Why did you choose Northwestern, and why did you choose to apply for the Honors Program?
Coming to Northwestern was a very careful decision. I decided I wanted to go to a Christian college and narrowed down colleges all across America based on their beliefs about the inerrancy of Scriptures, their doctrinal statement, their majors, and their size. Northwestern fit everything I wanted and was also close to home!
I applied for the Honors Program not only because of the scholarship, but because I knew college was a unique time of my life in which I wanted to learn as much as I could. I knew the Honors Program would provide mentorship, training, networking, relationships, and challenges that I would not be able to get anywhere else. In short, I knew it would be a catalyst to my growth as a person in every way.
How have you been stretched and challenged as an honors student at NWC?
One of the ways I have been most challenged is the continual drive to be looking and thinking and planning ahead. Whether it is for a project, a grade, or for graduate school, the Honors Program has made me more thoughtful and responsible about my duties both now and in the future. When you are in the Honors Program, it is not enough to see just until tomorrow—you need to be looking toward the rest of your life. Although that can be a little scary, it is also an incredible blessing.
How have you changed as a result of being an honors student at NWC?
If not for the Honors Program, I think I would be in a completely different place. It was through the support and mentorship of the honors program director and supporting professors that caused me to design my own major of entrepreneurial business.
What is something that surprised you about the Honors Program at NWC?
I never would have guessed the pure fun of the Honors Program! I think people get an idea that we might be stiff, boring people who just do homework all the time. Although the latter might be a little bit true, the former certainly isn’t! I have found honors students to be some of the most fun, energetic, creative, hilarious, and out-of-the-box people you will ever meet.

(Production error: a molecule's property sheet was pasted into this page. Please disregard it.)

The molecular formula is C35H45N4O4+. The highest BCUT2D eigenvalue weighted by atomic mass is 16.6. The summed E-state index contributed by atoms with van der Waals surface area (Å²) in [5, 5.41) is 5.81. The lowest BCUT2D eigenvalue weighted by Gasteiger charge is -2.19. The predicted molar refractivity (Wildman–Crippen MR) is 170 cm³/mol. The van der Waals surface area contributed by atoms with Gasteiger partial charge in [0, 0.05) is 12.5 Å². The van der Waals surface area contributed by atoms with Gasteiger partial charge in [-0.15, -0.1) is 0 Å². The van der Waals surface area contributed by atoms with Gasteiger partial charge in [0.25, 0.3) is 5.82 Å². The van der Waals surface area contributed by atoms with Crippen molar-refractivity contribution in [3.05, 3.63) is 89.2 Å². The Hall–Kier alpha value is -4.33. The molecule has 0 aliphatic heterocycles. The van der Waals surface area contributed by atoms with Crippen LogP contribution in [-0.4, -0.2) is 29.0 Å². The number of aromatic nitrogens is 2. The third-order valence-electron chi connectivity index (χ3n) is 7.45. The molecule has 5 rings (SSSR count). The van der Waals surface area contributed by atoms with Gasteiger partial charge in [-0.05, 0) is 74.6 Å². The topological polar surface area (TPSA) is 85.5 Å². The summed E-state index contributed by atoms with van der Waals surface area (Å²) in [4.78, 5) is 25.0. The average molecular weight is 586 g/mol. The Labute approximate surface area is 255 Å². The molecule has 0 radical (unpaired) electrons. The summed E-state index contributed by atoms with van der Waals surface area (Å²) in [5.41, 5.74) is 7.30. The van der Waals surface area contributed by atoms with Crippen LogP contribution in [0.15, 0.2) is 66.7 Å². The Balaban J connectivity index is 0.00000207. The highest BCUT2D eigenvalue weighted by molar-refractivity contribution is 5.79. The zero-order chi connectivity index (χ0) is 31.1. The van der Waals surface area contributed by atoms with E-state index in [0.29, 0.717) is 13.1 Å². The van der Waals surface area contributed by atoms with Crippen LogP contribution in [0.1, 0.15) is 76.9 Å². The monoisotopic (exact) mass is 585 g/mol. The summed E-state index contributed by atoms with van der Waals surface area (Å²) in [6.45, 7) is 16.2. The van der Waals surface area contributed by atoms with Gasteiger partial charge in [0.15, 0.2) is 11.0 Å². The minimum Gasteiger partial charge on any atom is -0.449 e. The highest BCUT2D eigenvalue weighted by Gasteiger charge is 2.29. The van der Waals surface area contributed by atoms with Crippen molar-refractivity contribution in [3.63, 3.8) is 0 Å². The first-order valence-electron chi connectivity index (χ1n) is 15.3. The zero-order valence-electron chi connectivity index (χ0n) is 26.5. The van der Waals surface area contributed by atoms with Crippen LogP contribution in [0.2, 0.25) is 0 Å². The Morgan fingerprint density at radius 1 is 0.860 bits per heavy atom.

What opportunities have you had that resulted from the Honors Program?
There are many professional opportunities I never would have had, such as speaking in a multi-college academic symposium, giving a talk on scholarships for financial aid, and doing graduate-level research projects. These have truly prepared me for my career such that when I graduate, I know I will step into the “real world” with confidence.
Share a distinct story, memory or class experience that you've had in the Honors Program.
It has been in honors classes that I have made some of my best academics-related memories because of two main reasons: creativity and passion. Regarding the former, students in honors classes (for not all of them are Eagle Scholars) have such a unique sense of creativity. Whether it's the Old Testament being described in terms of interior decorating or a presentation being given in quiz bowl format or a rap song being written about New Testament textual criticism, there is rarely a dull moment in an honors class. Even more, the passion of the students is inspiring. They truly desire to learn, a passion that infects everyone in the classroom and makes you realize how glorious true collaboration and community can be.